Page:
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Israel

Palestinian leader Abbas to skip meeting with US Vice-President Pence over Trump’s Jerusalem decision

Israeli Prime Minister Benjamin Netanyahu hit out at critics before meetings in Paris with French President Emmanuel Macron

PUBLISHED : Sunday, 10 December, 2017, 12:08pm
UPDATED : Monday, 11 December, 2017, 3:22am

Palestinian protests waned in the occupied West Bank and in the Gaza Strip on Sunday while violence flared near the US embassy in Beirut over US President Donald Trump’s decision to recognise Jerusalem as Israel’s capital.

Four days of protests in the Palestinian territories over Trump’s announcement on Wednesday had largely died down, but his overturning of long-standing US policy on Jerusalem – a city holy to Jews, Muslims and Christians – drew more Arab warnings of potential damage to prospects for Middle East peace.

“Our hope is that everything is calming down and that we are returning to a path of normal life without riots and without violence,” Israeli Defence Minister Avigdor Lieberman said on Army Radio.

But Abu Dhabi Crown Prince Sheikh Mohammed bin Zayed al-Nahayan, the de facto leader of the United Arab Emirates, said the situation threatens to stoke violence.

“The US move could throw a lifebuoy to terrorist and armed groups, which have begun to lose ground in the region,” he said.

In Beirut, Lebanese security forces fired tear gas and water canon at protesters, some of them waving Palestinian flags, near the US embassy.

Demonstrators set fires in the street, torched US and Israeli flags and threw projectiles towards security forces that had barricaded the main road to the complex.

Along Israel’s tense frontier with the Gaza Strip, the Israeli military on Sunday destroyed what it described as a “significant” cross-border attack tunnel dug by the enclave’s dominant Islamist group, Hamas.

There was no immediate comment on the demolition, which came as Palestinian factions tried to meet Sunday’s deadline for an Egyptian-mediated handover of the Gaza Strip by Hamas to Western-backed President Mahmoud Abbas after a decade’s schism.

Predawn Israeli air strikes in the Gaza Strip on Saturday killed two Palestinian gunmen after militants fired rockets from the area into Israel on Friday.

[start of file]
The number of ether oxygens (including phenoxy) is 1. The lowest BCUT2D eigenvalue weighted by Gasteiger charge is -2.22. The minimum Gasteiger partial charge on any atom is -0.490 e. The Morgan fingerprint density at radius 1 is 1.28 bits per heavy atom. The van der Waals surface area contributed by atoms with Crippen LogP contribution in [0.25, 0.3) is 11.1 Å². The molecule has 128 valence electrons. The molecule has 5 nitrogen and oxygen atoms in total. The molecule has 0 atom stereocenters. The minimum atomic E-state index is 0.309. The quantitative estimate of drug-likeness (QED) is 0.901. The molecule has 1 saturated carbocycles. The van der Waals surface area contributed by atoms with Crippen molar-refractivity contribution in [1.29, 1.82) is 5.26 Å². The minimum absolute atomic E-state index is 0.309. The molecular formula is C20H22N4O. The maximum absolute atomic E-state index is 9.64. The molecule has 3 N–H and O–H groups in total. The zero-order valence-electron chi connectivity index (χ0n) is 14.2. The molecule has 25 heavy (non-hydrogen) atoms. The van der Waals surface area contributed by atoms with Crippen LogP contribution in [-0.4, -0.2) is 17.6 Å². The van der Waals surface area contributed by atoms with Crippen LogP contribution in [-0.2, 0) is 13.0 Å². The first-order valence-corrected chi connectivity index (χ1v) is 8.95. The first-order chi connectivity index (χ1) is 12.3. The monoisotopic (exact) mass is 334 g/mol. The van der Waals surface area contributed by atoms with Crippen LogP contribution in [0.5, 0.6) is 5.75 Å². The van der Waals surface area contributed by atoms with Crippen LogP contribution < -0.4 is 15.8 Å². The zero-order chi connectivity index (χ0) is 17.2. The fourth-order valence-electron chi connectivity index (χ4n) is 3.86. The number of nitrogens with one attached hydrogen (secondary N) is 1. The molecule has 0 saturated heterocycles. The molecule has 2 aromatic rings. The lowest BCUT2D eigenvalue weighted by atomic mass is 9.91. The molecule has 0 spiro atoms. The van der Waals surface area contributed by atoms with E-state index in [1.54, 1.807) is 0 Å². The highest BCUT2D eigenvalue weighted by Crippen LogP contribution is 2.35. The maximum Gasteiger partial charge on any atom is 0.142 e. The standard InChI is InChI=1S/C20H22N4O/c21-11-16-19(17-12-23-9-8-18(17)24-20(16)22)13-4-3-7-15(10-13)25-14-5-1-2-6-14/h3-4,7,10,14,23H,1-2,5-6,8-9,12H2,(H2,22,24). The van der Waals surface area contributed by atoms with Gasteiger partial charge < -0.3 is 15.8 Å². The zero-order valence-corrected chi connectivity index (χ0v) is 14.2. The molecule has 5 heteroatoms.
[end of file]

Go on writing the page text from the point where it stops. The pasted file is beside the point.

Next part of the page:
Israel says that all of Jerusalem is its capital, while Palestinians want East Jerusalem as the capital of a future independent state.

Most countries consider East Jerusalem, which Israel annexed after capturing it in a 1967 war, to be occupied territory and say the status of the city should be decided at future Israeli-Palestinian talks.

Israeli Prime Minister Benjamin Netanyahu reacted to critics in a statement before talks in Paris on Sunday with French President Emmanuel Macron, to be followed by a meeting with European foreign ministers in Brussels.

“I hear [from Europe] voices of condemnation over President Trump’s historic announcement, but I have not heard any condemnation for the rocket firing against Israel ... and the awful incitement against us,” Netanyahu said.

The Trump administration has said it is still committed to reviving Palestinian-Israeli talks that collapsed in 2014.

It said Israel’s capital would be in Jerusalem under any serious peace plan, adding that it has not taken a position regarding the city’s borders.

Palestinian Foreign Minister Riyad al-Maliki has said the Palestinians will be looking for a new peace talks broker instead of the United States and would seek a UN Security Council resolution over Trump’s decision.

The White House said on Sunday it was “unfortunate” that Palestinians were declining to meet with Vice President Mike Pence during an upcoming trip to the region.
 
“It’s unfortunate that the Palestinian Authority is walking away again from an opportunity to discuss the future of the region, but the administration remains undeterred in its efforts to help achieve peace between Israelis and Palestinians and our peace team remains hard at work putting together a plan,” said Jarrod Agen, a deputy chief of staff and spokesman for Pence.